Step four
Browse for your completed csv file and use the 'Upload' tool to add your user list to your KS dashboard.

Step five
Click on the magnifying glass icon, next to the user name (far right of the row), to add to or edit the 5 user datafields.

That's it - you've built your KS user list!  If you subsequently upload a new csv, with additional user records, then the new list will merge with the existing user list.

Searching your user datafields
You can use the information captured in these 5 datafields, to filter your results data in the 'Results' area of your dashboard.  Select the 'Show search' link in the orange bar, at the top of the Results page.  You'll see the five datafields on the right of the search box.

Enter the information in the relevant datafield to filter your data, then select the 'Show groups' link in the orange bar, to create new sub-groups, based on the content of your user datafields.

Batch inviting
Once you have built your user list, you can invite groups of people at the same time, to take a test (provided they are all taking the same test!).  Check the boxes next to the names of your invitees and hit the 'Invite selected users' button at the bottom of the page.

This takes you to the test invite page and pre-populates your user fields.  It is important to remember to select the test you want from the library dropdown at the top.  The default list displays A-Z, with 3ds Max at the top. (If you forget to change the test title, before sending your invites, you may have some confused users asking why you're asking then to take a 3ds Max test!  Unless, of course, that's the one you wanted! :) ).

When you're happy with your invite text, just hit the 'Send Email' button to send your batch invites.


Test Feedback Options

KS admins can set different levels of feedback for users at the end of a test session.  It is also possible to select different levels of feedback for interview candidates and in-house users.  Sometimes firms don't want interview candidates to receive a test report immediately after their test session.  So now you have the choice of when to provide user feedback - and just how much information to share.

It's a straightforward process to choose your feedback settings:

Log in to your KS dashboard and click Settings > Test Feedback.

There are 4 choices:

1) No report
2) Basic report
3) Feedback on report and
4) Feedback & coaching on report.

The default setting is as follows:

Interview candidates - basic report

In-house users - full report with feedback and coaching notes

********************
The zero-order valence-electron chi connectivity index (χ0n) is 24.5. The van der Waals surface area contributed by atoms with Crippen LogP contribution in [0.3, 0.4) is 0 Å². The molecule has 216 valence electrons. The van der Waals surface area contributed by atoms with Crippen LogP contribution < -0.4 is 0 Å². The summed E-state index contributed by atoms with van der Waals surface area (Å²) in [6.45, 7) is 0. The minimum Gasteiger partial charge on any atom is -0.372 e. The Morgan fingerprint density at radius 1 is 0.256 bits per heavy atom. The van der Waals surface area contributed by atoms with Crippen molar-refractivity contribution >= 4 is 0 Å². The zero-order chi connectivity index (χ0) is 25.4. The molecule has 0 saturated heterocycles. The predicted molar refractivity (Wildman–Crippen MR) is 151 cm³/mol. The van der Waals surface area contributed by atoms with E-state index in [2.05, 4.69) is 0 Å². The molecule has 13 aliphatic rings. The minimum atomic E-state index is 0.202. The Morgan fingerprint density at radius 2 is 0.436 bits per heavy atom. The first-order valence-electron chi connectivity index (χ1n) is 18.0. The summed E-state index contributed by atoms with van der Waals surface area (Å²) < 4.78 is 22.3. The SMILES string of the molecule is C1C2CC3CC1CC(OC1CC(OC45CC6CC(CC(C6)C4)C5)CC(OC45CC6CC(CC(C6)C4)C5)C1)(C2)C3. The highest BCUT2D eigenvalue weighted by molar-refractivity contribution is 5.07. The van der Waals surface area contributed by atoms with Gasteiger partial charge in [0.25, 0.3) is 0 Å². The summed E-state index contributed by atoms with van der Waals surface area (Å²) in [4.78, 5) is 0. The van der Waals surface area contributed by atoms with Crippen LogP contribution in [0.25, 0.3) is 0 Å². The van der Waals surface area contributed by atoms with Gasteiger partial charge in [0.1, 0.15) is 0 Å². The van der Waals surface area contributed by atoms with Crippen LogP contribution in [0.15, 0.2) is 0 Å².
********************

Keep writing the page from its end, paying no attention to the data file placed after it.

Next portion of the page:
When you've made your selection, hit 'Save' to register your changes.  This setting applies to all tests taken on your account.  If you want to adjust the amount of feedback for different groups, just amend the setting in your dashboard, before you send out the test invites.


Branding your Test UI and Reports

We recently added a light touch of corporate branding for KS customers.

It is now possible to replace the KS logo on all user-facing test UI's and reports, with your own company logo.  We recommend that you do this, as it makes the whole experience for users feel more like an in-house training needs analysis exercise, rather than a scary third party skills test!

It's a really simple process..

Step one
Choose a copy of your company logo.  Keep the file size sensible, as it is designed to fit in a comparatively small space, at the top of your admin dashboard, test UI and test reports.  About this size should do just fine.

Step two
Log in to your admin dashboard and select Settings > Branding from your navigation tools.

Step three
Use the browse and upload tools to select your logo and upload a copy to the KS dashboard.

Step 4
Check the boxes to display your logo in 3 places; your KS dashboard, your test UI and your test reports.

Click the 'Preview' buttons, to view how your logo will display in the test UI and test report.  You'll probably note that we've removed the KS orange colouring from the test reports, replacing it with a more neutral light grey - to avoid any unfortunate clashes with your own colours!

Sample Test UI

Sample Test Report

We're gradually dialling back on the KS branding, in favour of your own corporate colours.  In future, you'll see a smaller, 'Powered by KnowledgeSmart' logo, appearing at the footer of most of our collateral.


Setting up Test Sessions from a Browser

It's not always possible for users to access a test invite via email.  For example interview candidates, or in-house candidates who are using a training room, where access to their email account is not available.

For this reason, we have introduced a new feature, which allows KS administrators to set up a new test session straight from a browser.

Here's how it works:

Step one
Admin selects the link called, 'Admin Test Setup Login', on the dashboard landing page.